First Circuit Finds that Fidelity Was Not a Fiduciary When Negotiating and Charging a Fee to Mutual Funds
Giant 401(k) service providers like Fidelity have an array of products and fees. Under ERISA’s fiduciary standards, this network of fees and costs have historically given rise to allegations that Fidelity was a fiduciary. Historically, providers like Fidelity have often—but not always—been able to defeat such claims by demonstrating that it was not a fiduciary with respect to the action in question.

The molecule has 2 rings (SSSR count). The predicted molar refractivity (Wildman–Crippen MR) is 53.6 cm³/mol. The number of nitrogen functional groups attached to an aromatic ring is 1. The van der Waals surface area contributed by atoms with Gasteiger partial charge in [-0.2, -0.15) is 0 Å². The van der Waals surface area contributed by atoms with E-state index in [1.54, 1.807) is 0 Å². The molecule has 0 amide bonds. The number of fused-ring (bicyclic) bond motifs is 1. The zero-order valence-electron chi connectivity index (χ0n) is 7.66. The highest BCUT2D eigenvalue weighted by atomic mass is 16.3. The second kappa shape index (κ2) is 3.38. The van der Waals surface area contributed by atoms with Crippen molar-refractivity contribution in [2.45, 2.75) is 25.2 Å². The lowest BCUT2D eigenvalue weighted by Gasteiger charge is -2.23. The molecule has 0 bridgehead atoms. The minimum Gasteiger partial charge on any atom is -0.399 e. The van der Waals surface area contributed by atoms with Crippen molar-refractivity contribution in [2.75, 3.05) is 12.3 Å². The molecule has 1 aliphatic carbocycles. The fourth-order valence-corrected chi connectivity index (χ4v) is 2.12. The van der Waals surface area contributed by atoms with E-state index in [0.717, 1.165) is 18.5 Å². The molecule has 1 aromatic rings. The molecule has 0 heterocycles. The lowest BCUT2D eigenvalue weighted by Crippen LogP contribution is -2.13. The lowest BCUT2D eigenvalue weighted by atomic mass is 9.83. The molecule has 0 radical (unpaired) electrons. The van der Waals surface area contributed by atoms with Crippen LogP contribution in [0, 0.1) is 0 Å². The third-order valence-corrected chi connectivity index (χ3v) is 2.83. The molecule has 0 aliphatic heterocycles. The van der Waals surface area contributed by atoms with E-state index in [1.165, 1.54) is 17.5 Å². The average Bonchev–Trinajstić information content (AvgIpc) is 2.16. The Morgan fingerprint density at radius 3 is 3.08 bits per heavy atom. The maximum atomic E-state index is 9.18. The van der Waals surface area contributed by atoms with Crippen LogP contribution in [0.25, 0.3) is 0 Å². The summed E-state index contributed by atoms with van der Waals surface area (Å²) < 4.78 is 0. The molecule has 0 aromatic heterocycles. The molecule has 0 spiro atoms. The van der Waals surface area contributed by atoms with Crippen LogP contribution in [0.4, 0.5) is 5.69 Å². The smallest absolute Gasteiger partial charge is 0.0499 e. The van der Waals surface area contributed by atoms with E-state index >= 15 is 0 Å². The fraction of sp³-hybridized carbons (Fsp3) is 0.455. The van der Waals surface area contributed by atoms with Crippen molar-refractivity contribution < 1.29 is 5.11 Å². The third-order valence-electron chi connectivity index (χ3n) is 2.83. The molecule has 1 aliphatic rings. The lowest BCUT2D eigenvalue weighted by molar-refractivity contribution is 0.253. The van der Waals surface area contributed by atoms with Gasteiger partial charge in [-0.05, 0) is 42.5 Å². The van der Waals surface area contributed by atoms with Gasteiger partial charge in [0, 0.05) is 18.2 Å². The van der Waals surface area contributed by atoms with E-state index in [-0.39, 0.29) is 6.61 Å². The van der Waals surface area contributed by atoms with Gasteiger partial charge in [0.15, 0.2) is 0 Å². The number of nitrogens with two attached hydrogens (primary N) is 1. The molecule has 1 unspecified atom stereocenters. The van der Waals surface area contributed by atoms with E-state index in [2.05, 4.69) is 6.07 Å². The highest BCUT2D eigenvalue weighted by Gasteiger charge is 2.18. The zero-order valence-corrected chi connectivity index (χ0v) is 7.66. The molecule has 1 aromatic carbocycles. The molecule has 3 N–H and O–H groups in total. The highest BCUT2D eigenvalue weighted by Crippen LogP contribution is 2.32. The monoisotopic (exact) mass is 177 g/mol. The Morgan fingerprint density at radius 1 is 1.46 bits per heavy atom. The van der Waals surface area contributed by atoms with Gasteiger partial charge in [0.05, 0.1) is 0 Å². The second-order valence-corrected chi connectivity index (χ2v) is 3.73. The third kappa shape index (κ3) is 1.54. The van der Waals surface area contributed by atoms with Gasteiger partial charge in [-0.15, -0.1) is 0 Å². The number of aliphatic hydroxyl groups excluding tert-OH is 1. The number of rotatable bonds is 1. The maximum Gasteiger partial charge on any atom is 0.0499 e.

In Andre Wong v. FMR LLC, Fidelity was once again able to defeat a claim that it became a fiduciary when it charged an “infrastructure fee” to mutual funds that wanted to be included on Fidelity’s list of funds. The plaintiff characterized this fee as a “kickback” and a “pay to play” scheme, but the First Circuit disagreed. It concluded that Fidelity was free to negotiate contracts with mutual funds who wished to be included in Fidelity’s line up without running afoul of ERISA’s fiduciary rules or responsibilities. Such agreements were distinct from Fidelity’s duties with respect to any particular plan, even if such fees might ultimately affect the returns that plan investors in the funds might receive. Although Fidelity might be a fiduciary for some purposes, those roles were distinct and separate from the business negotiations Fidelity had with the mutual funds in question.